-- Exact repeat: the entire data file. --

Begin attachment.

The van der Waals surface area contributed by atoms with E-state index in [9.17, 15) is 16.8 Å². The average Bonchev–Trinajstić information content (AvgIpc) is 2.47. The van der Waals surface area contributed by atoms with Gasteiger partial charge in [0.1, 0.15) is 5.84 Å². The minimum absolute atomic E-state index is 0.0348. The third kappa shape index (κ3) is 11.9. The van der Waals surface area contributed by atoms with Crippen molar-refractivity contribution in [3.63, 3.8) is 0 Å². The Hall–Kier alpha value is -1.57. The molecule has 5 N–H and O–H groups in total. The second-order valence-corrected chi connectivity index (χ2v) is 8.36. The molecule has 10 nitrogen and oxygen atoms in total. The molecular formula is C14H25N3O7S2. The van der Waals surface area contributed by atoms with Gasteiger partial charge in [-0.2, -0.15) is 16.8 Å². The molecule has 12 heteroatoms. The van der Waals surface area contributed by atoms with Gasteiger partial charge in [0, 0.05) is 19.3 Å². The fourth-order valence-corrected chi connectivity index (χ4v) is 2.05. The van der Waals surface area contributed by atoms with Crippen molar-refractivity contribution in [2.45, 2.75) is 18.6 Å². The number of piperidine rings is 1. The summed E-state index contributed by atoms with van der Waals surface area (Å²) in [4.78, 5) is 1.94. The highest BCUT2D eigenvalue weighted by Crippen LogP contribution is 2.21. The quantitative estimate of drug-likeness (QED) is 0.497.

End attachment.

The van der Waals surface area contributed by atoms with E-state index in [9.17, 15) is 16.8 Å². The average Bonchev–Trinajstić information content (AvgIpc) is 2.47. The van der Waals surface area contributed by atoms with Gasteiger partial charge in [0.1, 0.15) is 5.84 Å². The minimum absolute atomic E-state index is 0.0348. The third kappa shape index (κ3) is 11.9. The van der Waals surface area contributed by atoms with Crippen molar-refractivity contribution in [3.63, 3.8) is 0 Å². The Hall–Kier alpha value is -1.57. The molecule has 5 N–H and O–H groups in total. The second-order valence-corrected chi connectivity index (χ2v) is 8.36. The molecule has 10 nitrogen and oxygen atoms in total. The molecular formula is C14H25N3O7S2. The van der Waals surface area contributed by atoms with Gasteiger partial charge in [-0.2, -0.15) is 16.8 Å². The molecule has 12 heteroatoms. The van der Waals surface area contributed by atoms with Gasteiger partial charge in [0, 0.05) is 19.3 Å². The fourth-order valence-corrected chi connectivity index (χ4v) is 2.05. The van der Waals surface area contributed by atoms with Crippen molar-refractivity contribution in [2.45, 2.75) is 18.6 Å². The number of piperidine rings is 1. The summed E-state index contributed by atoms with van der Waals surface area (Å²) in [4.78, 5) is 1.94. The highest BCUT2D eigenvalue weighted by Crippen LogP contribution is 2.21. The quantitative estimate of drug-likeness (QED) is 0.497.